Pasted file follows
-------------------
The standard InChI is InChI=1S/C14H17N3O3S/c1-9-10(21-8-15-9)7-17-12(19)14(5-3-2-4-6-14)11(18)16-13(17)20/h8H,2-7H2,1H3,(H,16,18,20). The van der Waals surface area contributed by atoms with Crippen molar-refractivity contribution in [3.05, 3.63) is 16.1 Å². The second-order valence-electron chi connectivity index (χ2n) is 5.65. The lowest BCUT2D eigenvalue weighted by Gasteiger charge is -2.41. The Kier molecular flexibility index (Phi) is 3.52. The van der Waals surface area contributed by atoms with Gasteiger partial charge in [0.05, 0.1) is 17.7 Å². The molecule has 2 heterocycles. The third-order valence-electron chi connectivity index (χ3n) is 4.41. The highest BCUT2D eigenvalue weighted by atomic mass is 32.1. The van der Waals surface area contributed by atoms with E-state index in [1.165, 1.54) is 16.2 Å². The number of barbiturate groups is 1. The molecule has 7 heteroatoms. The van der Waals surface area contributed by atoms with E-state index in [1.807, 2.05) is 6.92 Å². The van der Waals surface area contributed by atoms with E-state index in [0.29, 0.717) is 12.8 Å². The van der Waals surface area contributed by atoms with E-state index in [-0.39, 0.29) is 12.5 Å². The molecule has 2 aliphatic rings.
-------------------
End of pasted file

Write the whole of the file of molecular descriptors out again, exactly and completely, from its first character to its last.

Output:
The standard InChI is InChI=1S/C14H17N3O3S/c1-9-10(21-8-15-9)7-17-12(19)14(5-3-2-4-6-14)11(18)16-13(17)20/h8H,2-7H2,1H3,(H,16,18,20). The van der Waals surface area contributed by atoms with Crippen molar-refractivity contribution in [3.05, 3.63) is 16.1 Å². The second-order valence-electron chi connectivity index (χ2n) is 5.65. The lowest BCUT2D eigenvalue weighted by Gasteiger charge is -2.41. The Kier molecular flexibility index (Phi) is 3.52. The van der Waals surface area contributed by atoms with Gasteiger partial charge in [0.05, 0.1) is 17.7 Å². The molecule has 2 heterocycles. The third-order valence-electron chi connectivity index (χ3n) is 4.41. The highest BCUT2D eigenvalue weighted by atomic mass is 32.1. The van der Waals surface area contributed by atoms with E-state index in [1.165, 1.54) is 16.2 Å². The number of barbiturate groups is 1. The molecule has 7 heteroatoms. The van der Waals surface area contributed by atoms with E-state index in [1.807, 2.05) is 6.92 Å². The van der Waals surface area contributed by atoms with E-state index in [0.29, 0.717) is 12.8 Å². The van der Waals surface area contributed by atoms with E-state index in [-0.39, 0.29) is 12.5 Å². The molecule has 2 aliphatic rings.